Claude Moore Park
Vol. 8 Issue 3, Summer 2003
By Tom Bjorkman
A Wildlife Oasis in the East
It could have been a high-density residential development or a shopping mall. It is surrounded by what it could have been. But, thanks to the vision and initiative of a handful of Loudoun citizens, Claude Moore Park today is an oasis of wildlife habitat in the rapidly urbanizing, eastern part of the county.
Claude Moore is not just habitat. As with many of Loudoun’s parks, it offers multiple uses to citizens with multiple interests. The park hosts a large sportsplex that attracted thousands of visitors last year. The park preserves remnants of the colonial village of Lanesville and a pristine section of historic Vestal’s Gap Road, the main route from Alexandria to the West for Native Americans and early American settlers. Also, the Loudoun Heritage Farm Museum located at the Park is dedicated to preserving the memory of the rich agricultural county that Loudoun used to be.
A Rich Blend of Habitats
Most of Claude Moore’s 357 acres are a rich blend of natural habitats. About a third of the park’s natural area is today a climax oak-hickory forest typical of the Virginia Piedmont. Another third is successional forest, in transition from farmland to mature hardwoods. The remaining third is wetland surrounding two ponds, three streams, and signs of beaver activity. First-time visitors to the park, some who say they have driven by the entrance hundreds of times, are surprised at the expanse of natural area and the solitude they can find next door to the hum of suburbia.
Claude Moore is the largest natural area accessible to the public in the eastern part of the County. Eleven miles of trails provide hikers, birders, and other outdoor enthusiasts access to the rich diversity of habitat. Two interpretive trails provide visitors insight into ongoing forest succession in the park and into native trees typical of the Virginia Piedmont.
Significant natural features include a section of forest that state biologists have cited as an intact example of a mature southern hardwood forest undisturbed by logging or other human activities. The park also hosts two stands of Prickly Ash, a threatened species of tree in Virginia and a source of food for the endangered Giant Swallowtail butterfly. Mature forests in the park include oak trees that date from the colonial era.
A Passion for Education
Claude Moore’s staff, with help from part-time instructors and volunteers, offer a variety of nature-oriented classes, programs, and camps for children as well as adults. Over 10,000 school children participated in the park’s environmental education programs last year. Park staff and volunteers lead regular bird, insect, and other nature walks during the year, and the Frogshackle Cabin Nature Center provides a hands-on nature experience for visitors.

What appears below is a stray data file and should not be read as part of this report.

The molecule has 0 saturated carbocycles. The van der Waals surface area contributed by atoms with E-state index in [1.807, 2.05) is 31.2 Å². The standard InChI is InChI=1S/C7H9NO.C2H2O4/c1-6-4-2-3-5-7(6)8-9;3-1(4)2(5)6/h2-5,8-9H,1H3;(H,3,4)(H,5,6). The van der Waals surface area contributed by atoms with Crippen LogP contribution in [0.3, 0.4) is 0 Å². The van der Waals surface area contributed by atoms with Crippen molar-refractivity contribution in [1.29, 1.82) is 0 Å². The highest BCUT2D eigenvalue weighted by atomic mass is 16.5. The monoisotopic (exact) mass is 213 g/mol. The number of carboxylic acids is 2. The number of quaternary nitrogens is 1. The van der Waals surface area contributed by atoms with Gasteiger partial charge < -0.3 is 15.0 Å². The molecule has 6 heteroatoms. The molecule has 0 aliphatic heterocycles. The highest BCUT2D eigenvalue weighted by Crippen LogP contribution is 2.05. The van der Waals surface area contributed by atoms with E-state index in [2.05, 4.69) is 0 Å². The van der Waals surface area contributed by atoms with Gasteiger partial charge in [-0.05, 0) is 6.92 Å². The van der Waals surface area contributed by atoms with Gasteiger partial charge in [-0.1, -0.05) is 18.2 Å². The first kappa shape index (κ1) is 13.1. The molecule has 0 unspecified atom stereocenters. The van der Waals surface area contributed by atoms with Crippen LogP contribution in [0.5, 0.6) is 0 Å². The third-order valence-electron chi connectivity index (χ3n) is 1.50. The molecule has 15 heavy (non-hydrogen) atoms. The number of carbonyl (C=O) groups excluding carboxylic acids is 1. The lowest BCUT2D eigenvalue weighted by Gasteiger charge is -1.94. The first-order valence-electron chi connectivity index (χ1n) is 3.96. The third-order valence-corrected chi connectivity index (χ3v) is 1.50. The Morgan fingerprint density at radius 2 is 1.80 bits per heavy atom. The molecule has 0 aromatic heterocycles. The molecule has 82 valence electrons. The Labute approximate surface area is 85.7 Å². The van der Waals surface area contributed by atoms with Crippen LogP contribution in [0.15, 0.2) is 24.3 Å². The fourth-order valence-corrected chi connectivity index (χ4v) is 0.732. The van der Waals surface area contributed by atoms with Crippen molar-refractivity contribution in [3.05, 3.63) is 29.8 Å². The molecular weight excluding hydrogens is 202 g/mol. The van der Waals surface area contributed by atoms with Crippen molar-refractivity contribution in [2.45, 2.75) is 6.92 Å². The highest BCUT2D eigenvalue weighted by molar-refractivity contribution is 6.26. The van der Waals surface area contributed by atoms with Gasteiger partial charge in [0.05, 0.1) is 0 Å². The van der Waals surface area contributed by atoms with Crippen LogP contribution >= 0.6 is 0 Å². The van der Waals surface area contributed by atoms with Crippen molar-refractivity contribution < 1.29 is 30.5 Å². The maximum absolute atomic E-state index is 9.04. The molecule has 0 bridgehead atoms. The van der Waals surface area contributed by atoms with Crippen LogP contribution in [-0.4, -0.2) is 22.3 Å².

How the Farm Became a Park
Claude Moore is a haven for wildlife today only because individual citizens showed the initiative and dedication necessary to divert it from the path of high density development. Dr. Claude Moore, who bought the farm in 1941, donated it to the National Wildlife Federation in 1975. The farm appeared destined for development by 1986, following its sale by the Federation to developers and Dr. Moore’s unsuccessful efforts to sue to prevent the sale.
A grass-roots, citizens’ movement by the farm’s neighbors in the Sterling area was critical in generating support in the county for rescuing the farm from development and purchasing it for parkland. A successful bond referendum in 1987 provided the funds necessary to complete the purchase. Citizen support for natural habitat was also an important factor in limiting the area of the park devoted to ball fields and other more intensive uses when the park opened on a full-time basis in 1995.
The Future of the Park
A new resource management plan provides that most of the park will remain as natural habitat for passive recreation. While the successional forest will be allowed to mature, the meadows will be maintained and stream and pond buffers will be restored.
Just as in the past, the vigilance and hard work of individual citizens will be important to the future of Claude Moore’s natural habitat. The rapid growth around the park could lead to new pressures to expand other, more intensive uses. Also, individual volunteers willing to donate their time will be a decisive force in maintaining the park.
Park volunteers put in almost 2,000 hours working on projects in 2002. Volunteers help maintain the trail system, lead many of the nature programs, and have been important in restoring the park’s historic buildings. Currently, park staff are looking for volunteers to help with mapping and inventorying the property’s trees, plants, and wildlife and assisting with many other projects. Those who are enthusiastic about wildlife and natural habitat will find Claude Moore a great place to put their passions to work.
Claude Moore Park is managed by Loudoun County’s Department of Parks, Recreation, and Community Services. It is open from dawn to dusk daily, except for Thanksgiving and Christmas. The visitor center is open from 9am to 5pm. The entrance to the natural areas of the park is located on the east side of Cascades Parkway, one-half mile south of Route 7, in Sterling. The visitor center phone number is (703) 444-1275, or you can click here for their website.